The economy continues to muddle with jobs being lost even as there is some economic growth even though a large part of the growth is attributable to defence expenditures. The cost of empire weighs heavily on those who wish to maintain one. Ask the Romans, the Greeks and more recently the Spanish and even more recently the French, the British and the Russians. While low interest rates remain in place that may be compromised by a falling US Dollar. The massive liquidity injections that prevailed during other periods of financial stress are harder to justify going forward unless there was a crisis. Intriguingly money supply (M3) actually fell in September. Fuel for the economy and the stock market is clearly waning.

The market may have made its final high in the week of October 20. On October 21 the market gapped higher on a raft of good earnings news then reversed and closed lower on the day. These reversals are often only noted in hindsight as important highs but if that high is not taken out over the next couple of months it will gain in importance. The VIX volatility indicator, a measure of fear and greed in the markets, was at levels seen at highs seen in 1998, 2000 and early 2002. The bullish consensus had been and remained in the mid-sixties levels usually not sustainable for any length of time. And all of this coming on a constant stream of reports stating the economy is turning the corner, the global economy is rising again that the bad news is behind us.

But bear markets are very tricky. The bear retreats appearing to be gone then will suddenly re-appear with unexpected viciousness. If, as we believe, that we are in the downside of the Kondratieff Wave cycle and as well a number of other long term down cycles are converging during this decade then periods such as the past six to twelve months will merely prove to be temporary respites in a longer term bear market. All major cycles that we follow are pointed down into 2006 so while Presidential cycles may have been a positive influence in the past as the famous disclaimers say it is no guarantee of future performance.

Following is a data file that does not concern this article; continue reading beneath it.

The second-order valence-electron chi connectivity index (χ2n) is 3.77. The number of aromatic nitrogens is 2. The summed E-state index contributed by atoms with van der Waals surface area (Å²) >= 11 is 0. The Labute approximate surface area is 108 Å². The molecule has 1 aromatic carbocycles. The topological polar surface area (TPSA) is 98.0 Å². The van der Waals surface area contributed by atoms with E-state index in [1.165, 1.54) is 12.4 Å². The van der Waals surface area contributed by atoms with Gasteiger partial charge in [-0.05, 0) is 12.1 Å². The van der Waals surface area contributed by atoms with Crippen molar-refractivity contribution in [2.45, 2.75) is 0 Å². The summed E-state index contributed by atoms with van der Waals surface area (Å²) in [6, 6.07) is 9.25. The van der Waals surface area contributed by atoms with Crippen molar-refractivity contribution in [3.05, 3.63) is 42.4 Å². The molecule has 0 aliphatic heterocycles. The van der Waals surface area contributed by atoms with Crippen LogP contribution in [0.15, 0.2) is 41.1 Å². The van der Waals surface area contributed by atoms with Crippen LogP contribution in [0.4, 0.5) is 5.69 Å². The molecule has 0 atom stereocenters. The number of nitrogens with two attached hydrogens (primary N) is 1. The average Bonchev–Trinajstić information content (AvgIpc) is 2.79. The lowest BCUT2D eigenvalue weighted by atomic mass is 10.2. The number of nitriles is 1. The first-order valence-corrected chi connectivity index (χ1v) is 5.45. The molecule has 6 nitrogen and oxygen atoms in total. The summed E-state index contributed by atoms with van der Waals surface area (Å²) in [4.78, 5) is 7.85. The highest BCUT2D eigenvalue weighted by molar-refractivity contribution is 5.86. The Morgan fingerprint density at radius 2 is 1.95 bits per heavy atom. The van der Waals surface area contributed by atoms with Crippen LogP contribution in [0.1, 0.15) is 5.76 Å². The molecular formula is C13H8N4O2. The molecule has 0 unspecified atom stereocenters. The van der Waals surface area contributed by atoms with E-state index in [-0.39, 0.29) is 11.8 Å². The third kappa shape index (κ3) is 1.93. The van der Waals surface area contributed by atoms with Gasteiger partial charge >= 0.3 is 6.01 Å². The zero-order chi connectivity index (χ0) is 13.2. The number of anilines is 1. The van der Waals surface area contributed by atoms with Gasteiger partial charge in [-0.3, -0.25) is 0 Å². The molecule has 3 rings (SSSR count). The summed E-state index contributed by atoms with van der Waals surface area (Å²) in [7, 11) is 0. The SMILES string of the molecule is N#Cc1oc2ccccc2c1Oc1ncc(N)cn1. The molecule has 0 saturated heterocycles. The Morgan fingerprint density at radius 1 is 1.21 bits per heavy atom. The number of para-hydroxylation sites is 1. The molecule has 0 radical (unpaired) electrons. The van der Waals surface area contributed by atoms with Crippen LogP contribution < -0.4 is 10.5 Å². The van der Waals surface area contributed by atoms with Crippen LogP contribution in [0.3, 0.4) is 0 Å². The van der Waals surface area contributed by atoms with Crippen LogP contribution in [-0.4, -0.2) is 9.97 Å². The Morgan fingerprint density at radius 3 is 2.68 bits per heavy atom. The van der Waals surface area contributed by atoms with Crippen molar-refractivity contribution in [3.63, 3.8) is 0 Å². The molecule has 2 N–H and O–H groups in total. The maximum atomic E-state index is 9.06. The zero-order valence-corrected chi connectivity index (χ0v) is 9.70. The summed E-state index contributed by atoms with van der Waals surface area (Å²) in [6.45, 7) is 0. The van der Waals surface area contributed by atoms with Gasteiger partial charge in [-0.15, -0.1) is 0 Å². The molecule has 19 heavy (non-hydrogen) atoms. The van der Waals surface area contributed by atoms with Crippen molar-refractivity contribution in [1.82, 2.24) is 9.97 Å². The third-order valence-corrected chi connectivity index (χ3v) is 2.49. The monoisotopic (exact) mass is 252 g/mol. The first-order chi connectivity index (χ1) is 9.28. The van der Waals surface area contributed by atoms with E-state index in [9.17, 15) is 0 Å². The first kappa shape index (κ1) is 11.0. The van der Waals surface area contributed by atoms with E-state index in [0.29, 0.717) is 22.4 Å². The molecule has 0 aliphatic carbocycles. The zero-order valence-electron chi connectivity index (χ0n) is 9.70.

It may very well be that any pullback we get now is shallow and we will after a possible sharp correction resume the up trends that began first in October 2002 then continued from March 2003. But to do that a number of things must fall into place including a continuance of the low interest rates, maintenance of rabid money growth, a recovery in the US Dollar, an easing of tensions in both Iraq and Israel/Palestine and a recovery in the waning popularity of the President.

We want to show again our favourite set of charts. The Tokyo Nikkei Dow of 1989-1994 versus the current chart of the S&P 500. We have been intrigued for some time with the ongoing similarities in the two charts. Of course that may change going forward but thus far it has acted as a interesting roadmap.

We are also showing the US Dollar Index and what may be a massive complex head and shoulders top. As fold back patterns this one is quite intriguing. It projects down to at least the mid 60's. If any of these charts are true it bodes poorly for 2004 and the Presidential hopes of the current incumbent.


David Chapman

Author: David Chapman
Technical Scoop

Charts and technical commentary by:
David Chapman of Union Securities Ltd.,
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David Chapman is a director of Bullion Management Services the manager of the Millennium BullionFund